Nightfall, Jan. 30. Eight-million Iraqi voters have finished risking their lives to endorse freedom and defy fascism. Three things happen in rapid succession. The right cheers. The left demurs. I walk away from a long-term intimate relationship. I'm separating not from a person but a cause: the political philosophy that for more than three decades has shaped my character and consciousness, my sense of self and community, even my sense of cosmos.
I'm leaving the left -- more precisely, the American cultural left and what it has become during our time together.
I choose this day for my departure because I can no longer abide the simpering voices of self-styled progressives -- people who once championed solidarity with oppressed populations everywhere -- reciting all the ways Iraq's democratic experiment might yet implode.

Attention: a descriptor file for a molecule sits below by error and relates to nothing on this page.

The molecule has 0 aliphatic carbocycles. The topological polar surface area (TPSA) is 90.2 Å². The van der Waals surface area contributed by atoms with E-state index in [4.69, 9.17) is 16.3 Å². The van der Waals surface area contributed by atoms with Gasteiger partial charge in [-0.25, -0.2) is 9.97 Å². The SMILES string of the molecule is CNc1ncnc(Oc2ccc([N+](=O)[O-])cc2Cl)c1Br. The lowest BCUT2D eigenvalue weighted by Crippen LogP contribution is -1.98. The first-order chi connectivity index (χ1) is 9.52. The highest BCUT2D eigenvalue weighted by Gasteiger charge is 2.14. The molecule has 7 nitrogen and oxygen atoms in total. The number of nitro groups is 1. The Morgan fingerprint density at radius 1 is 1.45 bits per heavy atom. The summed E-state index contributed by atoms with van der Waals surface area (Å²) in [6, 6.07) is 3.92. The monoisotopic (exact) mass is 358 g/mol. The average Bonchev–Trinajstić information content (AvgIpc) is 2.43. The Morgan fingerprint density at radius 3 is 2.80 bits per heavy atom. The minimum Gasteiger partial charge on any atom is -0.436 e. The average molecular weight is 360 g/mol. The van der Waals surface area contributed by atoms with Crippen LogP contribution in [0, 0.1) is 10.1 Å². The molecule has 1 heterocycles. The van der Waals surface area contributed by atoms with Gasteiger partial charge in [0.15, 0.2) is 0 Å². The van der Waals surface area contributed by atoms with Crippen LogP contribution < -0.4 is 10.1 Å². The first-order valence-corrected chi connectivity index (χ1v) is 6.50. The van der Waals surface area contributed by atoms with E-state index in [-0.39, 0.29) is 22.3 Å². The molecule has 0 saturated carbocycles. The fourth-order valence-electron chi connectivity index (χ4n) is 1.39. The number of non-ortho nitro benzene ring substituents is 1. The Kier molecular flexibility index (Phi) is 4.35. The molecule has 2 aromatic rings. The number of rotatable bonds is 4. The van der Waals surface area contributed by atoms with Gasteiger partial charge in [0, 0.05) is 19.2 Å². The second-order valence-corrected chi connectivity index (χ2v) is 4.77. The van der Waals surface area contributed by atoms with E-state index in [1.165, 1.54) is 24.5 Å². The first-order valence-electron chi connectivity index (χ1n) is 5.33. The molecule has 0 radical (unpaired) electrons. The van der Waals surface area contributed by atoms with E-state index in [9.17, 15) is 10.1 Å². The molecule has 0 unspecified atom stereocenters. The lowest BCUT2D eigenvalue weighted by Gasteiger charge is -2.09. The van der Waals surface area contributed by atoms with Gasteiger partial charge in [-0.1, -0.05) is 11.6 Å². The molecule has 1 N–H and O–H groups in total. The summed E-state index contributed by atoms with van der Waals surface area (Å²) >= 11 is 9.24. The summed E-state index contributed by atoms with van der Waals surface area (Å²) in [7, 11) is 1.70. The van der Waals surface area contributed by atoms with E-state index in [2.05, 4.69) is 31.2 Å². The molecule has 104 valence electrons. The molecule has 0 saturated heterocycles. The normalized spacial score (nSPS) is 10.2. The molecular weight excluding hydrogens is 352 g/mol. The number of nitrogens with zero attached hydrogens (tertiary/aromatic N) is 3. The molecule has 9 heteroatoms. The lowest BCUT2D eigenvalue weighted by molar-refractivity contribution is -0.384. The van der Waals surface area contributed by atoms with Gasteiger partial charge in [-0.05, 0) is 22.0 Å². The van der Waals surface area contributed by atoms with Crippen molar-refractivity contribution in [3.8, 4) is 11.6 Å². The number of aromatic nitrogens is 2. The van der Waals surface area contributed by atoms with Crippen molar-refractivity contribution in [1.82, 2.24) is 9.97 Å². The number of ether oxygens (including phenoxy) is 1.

My estrangement hasn't happened overnight. Out of the corner of my eye I watched what was coming for more than three decades, yet refused to truly see. Now it's all too obvious. Leading voices in America's "peace" movement are actually cheering against self-determination for a long-suffering Third World country because they hate George W. Bush more than they love freedom.
Like many others who came of age politically in the 1960s, I became adept at not taking the measure of the left's mounting incoherence. To face it directly posed the danger that I would have to describe it accurately, first to myself and then to others. That could only give aid and comfort to Jerry Falwell, Pat Robertson, Rush Limbaugh, Ann Coulter and all the other Usual Suspects the left so regularly employs to keep from seeing its own reflection in the mirror.